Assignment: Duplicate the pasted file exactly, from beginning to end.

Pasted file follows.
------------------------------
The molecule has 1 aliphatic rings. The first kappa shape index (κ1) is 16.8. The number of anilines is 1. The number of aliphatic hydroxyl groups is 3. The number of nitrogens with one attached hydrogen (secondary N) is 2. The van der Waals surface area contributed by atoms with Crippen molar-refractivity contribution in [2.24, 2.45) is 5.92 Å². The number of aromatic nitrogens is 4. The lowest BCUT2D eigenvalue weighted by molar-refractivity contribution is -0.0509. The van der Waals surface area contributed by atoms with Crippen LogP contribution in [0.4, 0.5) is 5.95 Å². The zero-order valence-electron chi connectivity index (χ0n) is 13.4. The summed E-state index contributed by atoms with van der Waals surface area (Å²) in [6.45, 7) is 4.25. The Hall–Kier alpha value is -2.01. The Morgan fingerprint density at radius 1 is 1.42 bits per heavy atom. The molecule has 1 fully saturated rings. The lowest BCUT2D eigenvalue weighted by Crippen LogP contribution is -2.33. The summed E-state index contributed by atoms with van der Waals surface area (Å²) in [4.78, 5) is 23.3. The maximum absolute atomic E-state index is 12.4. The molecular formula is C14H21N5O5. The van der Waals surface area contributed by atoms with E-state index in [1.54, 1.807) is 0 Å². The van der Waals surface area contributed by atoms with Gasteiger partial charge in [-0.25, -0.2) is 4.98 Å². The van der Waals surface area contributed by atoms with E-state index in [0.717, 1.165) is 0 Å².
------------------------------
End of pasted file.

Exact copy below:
The molecule has 1 aliphatic rings. The first kappa shape index (κ1) is 16.8. The number of anilines is 1. The number of aliphatic hydroxyl groups is 3. The number of nitrogens with one attached hydrogen (secondary N) is 2. The van der Waals surface area contributed by atoms with Crippen molar-refractivity contribution in [2.24, 2.45) is 5.92 Å². The number of aromatic nitrogens is 4. The lowest BCUT2D eigenvalue weighted by molar-refractivity contribution is -0.0509. The van der Waals surface area contributed by atoms with Crippen LogP contribution in [0.4, 0.5) is 5.95 Å². The zero-order valence-electron chi connectivity index (χ0n) is 13.4. The summed E-state index contributed by atoms with van der Waals surface area (Å²) in [6.45, 7) is 4.25. The Hall–Kier alpha value is -2.01. The Morgan fingerprint density at radius 1 is 1.42 bits per heavy atom. The molecule has 1 fully saturated rings. The lowest BCUT2D eigenvalue weighted by Crippen LogP contribution is -2.33. The summed E-state index contributed by atoms with van der Waals surface area (Å²) in [4.78, 5) is 23.3. The maximum absolute atomic E-state index is 12.4. The molecular formula is C14H21N5O5. The van der Waals surface area contributed by atoms with E-state index in [1.54, 1.807) is 0 Å². The van der Waals surface area contributed by atoms with Gasteiger partial charge in [-0.25, -0.2) is 4.98 Å². The van der Waals surface area contributed by atoms with E-state index in [0.717, 1.165) is 0 Å².